By Cuba Ukoh

Twitter: @CubaUkoh




One boyman is afflicted with sympathy in my platoon. There is nothing more irritating than a compassionate robber. A few days ago, for the third time! I had to snatch his gun and pull the trigger.

“Didn’t you see she recognized us?” I jacked the bastard when we returned to base. “You will rot in Kirikiri one day because of pity! Listen, boyman, you’re not better than me o! Shey you dey hear me?” The foolish giant nodded, and then I told him, I said, “You be barawo, I be barawo. We are going to hell already, so next time I give you an order and you fumble, I might just help you reach hell first.”

“Yasah,” he mumbled, shivering … the toothless bulldog.

I shook my head. “Boyman,”


“I mean it.”



My Oga thinks I’m a fool. Okotie and I are the new boymen in the platoon. Okotie is still a teenager but he guzzles shots like cold water and takes shots at any glint of opportunity. Fatal blood the mass of the Red Sea I imagine is on Okotie’s head. He claims he’s nineteen. I have reason to believe he’s seventeen, but that is another story.

I swear I’m good at my job. I bear the symptoms of success: I’m loyal, always punctual; I work hard, even put in extra hours. I’m also great with leads. Oh boy, I’m great with leads. My only problem is my conscience; I still have one, and I’m easily troubled by it. But know that I am no virgin, I have nearly killed before; struck a man into the spirit world for almost a week! It was a mistake though. The drunk had provoked me, and well, my fist is all bone and thunder. I remembered why the stranger’s face was so familiar weeks after the death-blow that went down at Akipu’s bar. We had sat close to each other in a Young Shall Grow bus almost a year before. He was that sort that went on and on about politics. I remember it was the trip to my grandmother’s funeral. What are the chances?

It embarrasses me that I have this problem–my, conscience issue. I’m old enough to be Okotie’s father; if he is the age I suspect. Yet between him and me, he’s become the exemplary boyman in the eyes of our platoon. If he gets promoted to real-guy soon and another boyman is recruited to join me, I would forever be the official clown of our platoon.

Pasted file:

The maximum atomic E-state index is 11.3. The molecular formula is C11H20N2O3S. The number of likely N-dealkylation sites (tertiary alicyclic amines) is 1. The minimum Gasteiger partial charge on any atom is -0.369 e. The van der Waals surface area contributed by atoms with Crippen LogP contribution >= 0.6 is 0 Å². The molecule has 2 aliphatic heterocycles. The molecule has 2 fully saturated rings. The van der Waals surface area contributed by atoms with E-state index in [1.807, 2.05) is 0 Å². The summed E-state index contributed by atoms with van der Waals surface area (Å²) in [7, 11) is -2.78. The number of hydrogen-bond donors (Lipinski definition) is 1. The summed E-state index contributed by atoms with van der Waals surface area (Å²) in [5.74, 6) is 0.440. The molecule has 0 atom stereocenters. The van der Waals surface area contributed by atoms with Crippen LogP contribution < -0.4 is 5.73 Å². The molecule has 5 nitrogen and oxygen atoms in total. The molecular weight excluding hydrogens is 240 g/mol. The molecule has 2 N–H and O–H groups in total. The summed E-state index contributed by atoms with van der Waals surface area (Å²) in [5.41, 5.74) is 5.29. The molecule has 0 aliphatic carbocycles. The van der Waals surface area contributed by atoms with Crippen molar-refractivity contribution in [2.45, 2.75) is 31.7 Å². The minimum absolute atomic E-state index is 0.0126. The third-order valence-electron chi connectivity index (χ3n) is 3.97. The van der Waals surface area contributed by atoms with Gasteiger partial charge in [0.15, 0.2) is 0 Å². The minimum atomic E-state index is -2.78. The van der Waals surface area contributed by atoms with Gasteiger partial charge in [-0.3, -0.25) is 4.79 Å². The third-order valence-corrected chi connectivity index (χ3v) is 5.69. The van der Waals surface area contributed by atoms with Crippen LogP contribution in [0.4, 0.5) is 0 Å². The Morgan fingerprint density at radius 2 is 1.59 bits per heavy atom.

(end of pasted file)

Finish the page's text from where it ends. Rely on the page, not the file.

I’m tall, hefty; my body has worked against me all my life. The cement weights I lift at Fela’s backyard have turned my bulk into fine waves of robust muscles. The smell of sweat pursues me with ease. It doesn’t take much to win a resounding first impression. When I huff or heave against a grimace, I promise you will shiver. But this selling point has now put me in hot soup, because for my stature and poise I am automatically expected to be Okotie’s mentor. But … I have a conscience problem.

When a baga is acting stubborn to show money, we blast their ceiling. That, I don’t mind; ceilings can’t bleed. One shot, two shots, and they shiver to their safes, underneath their beds, cupboards, or wherever they have hidden the pepper. One man hid his stash in his kitchen oven, thirty-five thousand naira!  We took some bread and sardines with us as we left.

But it isn’t really like we play with guns. Just like police, we shoot to protect ourselves, I mean sometimes, we are even attacked by these people. We also shoot if the baga recognizes us, any of us.  Of course this doesn’t happen every night.